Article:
[time-nuts] Cutler NAA on 24.0kHz....
bill.riches at verizon.net
Wed Aug 20 09:01:58 EDT 2014
NAA -50 dbm (1 MV) using a mini-whip. -60 dbm on the k9ay loop. Mini-whip
is full of surprises.
Cape May, NJ
From: time-nuts-bounces at febo.com [mailto:time-nuts-bounces at febo.com] On
Behalf Of paul swed
Sent: Tuesday, August 19, 2014 9:51 PM
To: Discussion of precise time and frequency measurement
Subject: Re: [time-nuts] Cutler NAA on 24.0kHz....
Did measure NAA near Boston 8000uv using a dipole for 80 meters.
Looking at various vlf receivers it looks like a LPF or maybe a BPF filter
to a ne602 mixer followed by a tl081opamp LPF makes a direct conversion
receiver. Then hit the tracor d-msk-r.
On Mon, Aug 18, 2014 at 2:34 PM, Charles Steinmetz <csteinmetz at yandex.com>
> Paul wrote:
> Nat Semi App Note 72 page 18, par. 6.4 shows the configuration for
>> bandpass active filter. This matches the last LM3900 stage, so you
>> would seem to be correct. The shift in filter frequency for 200bps
>> is because the higher modulation rate results in a greater frequency
>> shift. It's like 50hz instead of the 25hz of the 100bps rate.
>> Robert wrote:
>> It's simple, but not obvious. The LM3900 is a Norton amplifier, and
>>> while it has differential inputs they are current driven. * * *
>>> the upper amplifier and the second lower amplifier have 1M feedback
>>> resistors, and + inputs fed 10V by 1M bias resistors. That would
>>> bias the output at near the supply rail, turning these stages into
>>> something like half-wave rectifiers. Since the first lower stage has a
2M bias resistor it
>>> idles at about half supply, and behaves as a simple inverter. * * *
>>> combining the two outputs produces a negative going full wave
>>> rectification of the signal. The fourth LM3900 stage looks like an
>>> inverting bandpass filter, but I'd have to dig out some reference
>>> books to determine its behavior in more detail. As f or the 100-200
>>> switch I'm confused, why would the bandpass frequency be lowered for the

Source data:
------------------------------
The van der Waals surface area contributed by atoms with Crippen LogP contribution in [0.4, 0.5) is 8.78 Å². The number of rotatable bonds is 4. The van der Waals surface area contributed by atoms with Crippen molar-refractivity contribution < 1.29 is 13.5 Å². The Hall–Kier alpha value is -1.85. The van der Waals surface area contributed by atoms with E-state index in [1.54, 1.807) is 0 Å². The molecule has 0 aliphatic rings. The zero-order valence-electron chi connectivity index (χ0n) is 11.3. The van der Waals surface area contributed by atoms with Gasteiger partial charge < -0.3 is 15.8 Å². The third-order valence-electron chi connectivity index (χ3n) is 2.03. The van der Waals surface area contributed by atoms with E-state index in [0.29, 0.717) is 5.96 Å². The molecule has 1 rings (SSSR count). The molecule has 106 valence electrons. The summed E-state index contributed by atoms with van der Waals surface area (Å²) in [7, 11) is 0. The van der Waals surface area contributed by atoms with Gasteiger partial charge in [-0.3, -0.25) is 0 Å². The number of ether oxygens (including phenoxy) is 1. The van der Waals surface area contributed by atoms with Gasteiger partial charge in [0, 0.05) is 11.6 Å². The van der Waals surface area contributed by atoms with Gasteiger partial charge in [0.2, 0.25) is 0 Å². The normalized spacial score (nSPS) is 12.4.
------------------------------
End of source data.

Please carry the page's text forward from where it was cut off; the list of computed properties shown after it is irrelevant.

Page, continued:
higher modulation rate?
> The circuit as a whole operates as a frequency doubler using full-wave
> rectification and filtering. The rx LO is 100Hz below the nominal
> carrier frequency, so in "normal" (non-MSK) mode, the IF frequency is
> Referring to the MSK addendum, a received 200 baud MSK signal is 50Hz
> below nominal, and a 100 baud MSK signal is 25Hz below nominal. With
> the LO 100 Hz below nominal, this makes the IF frequency 50Hz when
> receiving a 200 baud MSK signal, and 75 Hz when receiving a 100 baud
> MSK signal. After doubling, these become 100 Hz (200 baud) and 150 Hz
> (100 baud), so the BPF is switchable between 100Hz and 150Hz. They
> used a FET to chop the 150Hz
> (100 baud) signal with a 50Hz square wave.
> I can't say I'm impressed with the design, even for the era. The
> whole instrument is built mostly with LM3900s, which makes it
> thousands (maybe even millions) of times noisier than it would be if
> it had been properly designed with standard op-amps. It may work more
> or less, but it's a fugly way to get there. There are other
> questionable choices (like the FET chopper, an overall design that
> depends on lots of one-shots, etc.). The designers knew about the
> LM301 (there is one in the unit), so there was really no excuse for
> using LM3900s. Yeah, the 301 was more expensive -- but this was
> supposed to be a state-of-the-art measuring device for characterizing good
OCXOs down to PPB or below.
> I simulated the MSK board in LTspice. Let me know (OFFLIST ONLY,
> please) if you would like the files to play with (662kB ZIP file).
> (Note that these won't do you any good if you're not an LTspice user.)
> Again, please do not clutter the list with requests for files --
> OFFLIST ONLY, please (check your headers carefully before you hit "Send").
> Best regards,
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